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Ltryptophan's avatar

If you were the size of a common fire ant could you still be anthropomorphic, and if so could you make a camp fire suitable to your diminutive size?

Asked by Ltryptophan (10902points) September 20th, 2011

Honey, Is it possible for me to start a fire?

Can you have a little fire? Around the size of maybe, a quarter of a jelly belly? Seems like it would burn up to fast.

Say I make myself a cord of lumber that is scaled down to the size of a tiny man. Then if it was set on fire, wouldn’t it just burn up in seconds??

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19 Answers

SpatzieLover's avatar

It must be some really good stuff, hey?

erichw1504's avatar

What is this. I don’t even…

jerv's avatar

The Square-Cube Law says that out wouldn’t last long.

Adirondackwannabe's avatar

The initial fire, if we stay in scale, would be really small. It would take a while to get large enough to consume the wood.

Blueroses's avatar

Don’t bogart that joint, my friend…

On reflection, this is actually a really great question. Would your perception of time be relative to your diminutive size? So a few scraps of sawdust would “seem” to take hours to burn?

wundayatta's avatar

Fantastic Voyage: you could be eaten by white blood cells and escape the body in a tear.

erichw1504's avatar

I would have to say 42.

SpatzieLover's avatar

@Blueroses I agree. I was thinking the same about time perception. Would time perception alter with a size change?

FutureMemory's avatar

I don’t know shit about science, but it doesn’t make ‘sense’ to me that scaling down the size would also slow down the perception of time.

thorninmud's avatar

Well, I had better get that fire going, because it would be virtually impossible for a warm-blooded animal that size to maintain its body temperature otherwise. There is a limit to how small warm-blooded animals can be. As body size decreases, the ratio of surface area to mass increases, which means that the animal loses heat faster through its skin than its metabolism can compensated for.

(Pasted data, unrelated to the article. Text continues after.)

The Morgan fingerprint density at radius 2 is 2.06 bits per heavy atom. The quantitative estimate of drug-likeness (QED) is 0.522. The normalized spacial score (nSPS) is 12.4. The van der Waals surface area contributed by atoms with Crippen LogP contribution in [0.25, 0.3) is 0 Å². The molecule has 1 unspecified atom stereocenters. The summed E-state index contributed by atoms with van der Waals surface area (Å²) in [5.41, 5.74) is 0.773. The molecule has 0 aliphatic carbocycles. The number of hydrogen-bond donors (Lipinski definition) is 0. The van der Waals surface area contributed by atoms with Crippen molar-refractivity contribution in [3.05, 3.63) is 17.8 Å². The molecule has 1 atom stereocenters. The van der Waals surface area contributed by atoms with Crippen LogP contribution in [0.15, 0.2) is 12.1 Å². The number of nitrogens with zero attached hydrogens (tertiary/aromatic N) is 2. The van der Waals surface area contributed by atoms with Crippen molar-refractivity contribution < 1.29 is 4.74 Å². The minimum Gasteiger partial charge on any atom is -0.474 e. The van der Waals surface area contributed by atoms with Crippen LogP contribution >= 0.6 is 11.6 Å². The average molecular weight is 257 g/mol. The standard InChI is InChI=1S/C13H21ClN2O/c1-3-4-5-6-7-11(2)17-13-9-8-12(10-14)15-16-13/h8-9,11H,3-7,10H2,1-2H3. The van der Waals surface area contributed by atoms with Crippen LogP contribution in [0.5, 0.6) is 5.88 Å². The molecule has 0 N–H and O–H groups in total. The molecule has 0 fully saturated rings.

This is why hummingbirds have to eat what is essentially sugar water every 10–15 minutes. At night, it has to go into near- hibernation to keep from dying of hypothermia. The human digestive tract could never keep up.

Blueroses's avatar

@FutureMemory Does a Mayfly know it only has one of our days to live? Or does it do everything in that day that we do in a lifetime (go to college, have indiscriminate sex, play tag, get a mortgage, fall in love, learn the art of French cooking)?

Pandora's avatar

I would just hope I have a really tiny lighter.

FutureMemory's avatar

@Blueroses I have yet to meet a Mayfly that’s graduated college.

Blueroses's avatar

@FutureMemory I didn’t say “graduated” :P

ragingloli's avatar

Short answer: No.
Long answer: No. Neurons have a certain size, so I would have much less Neurons at that scale. Even if you could scale down the Neuron size, at some point you will not be able to shrink them down any further, because you will get to a hard limit of atoms you can pack next to each other, and I strongly suspect that point arrives long before you reach the ant scale.
Summary 1: I would not have the intelligence required to make fire at that scale.

The same miniaturisation limit applies to arteries and red blood cells. I think at ant scale the artieries would be so narrow that you could not even fit elementary oxygen through it, much less red blood cells. I would either die from suffocation, or the oxygen supply would be so low that even a fully functioning brain, which has already been established to be improbable, would not get sufficient oxygen to function properly.
Summary 2: See Summary 1.

FutureMemory's avatar

@Blueroses I knew I shouldn’t have said “graduated” :)

gasman's avatar

@jerv had it right. There are scaling factors at work that totally change everything. The difference between an ant and a man is at least two orders of magnitude.

A cow-sized ant would collapse under its own weight, would overheat from its own metabolism, etc. The whole scenario becomes preposterous if examined critically.

Likewise an ant-sized man would be torn apart by surface tension of water & would be unable to maintain normal body temperature. @ragingloli and @thorninmud explained other difficulties with inadequate respiratory, circulatory, nervous, & digestive systems. On the plus side, a person could lift many times her own weight and jump many body lengths in a single bound.

The real question is, do atoms stay normal size or do they reduced proportionately? If they stay the same size then we can confidently predict physical behavior & the complexity of the human body is unattainable.

If atoms shrink as well, however, then we first have to re-write the laws of physics and chemistry before even answering the question!

There are many fictional works that imagine people shrinking to microscopic size, or bugs becoming giant monsters, but they never realistically confront physical theory.

Ltryptophan's avatar

ok, first of all, no hallucinogenics were used during the development of this question. I’m not sure if that admission helps or hurts my case.

Second, I’m going to agree that I wouldn’t be there to see the fire.

So that leaves the fire. Let’s say that we can create a tiny robot person that we can live through vicariously on a tiny scale. We want to use our little miniscule avatar to build a camp fire. Won’t it also be impossible? The fire will simply quickly eat up any fuel at that scale,right? No slow roasting marshmallow molecule clumps, because the fire will just state change any fuel at that size instantly. No?

GabrielsLamb's avatar

This is one of the best questions I have ever read! I agree with Gasmans answer!

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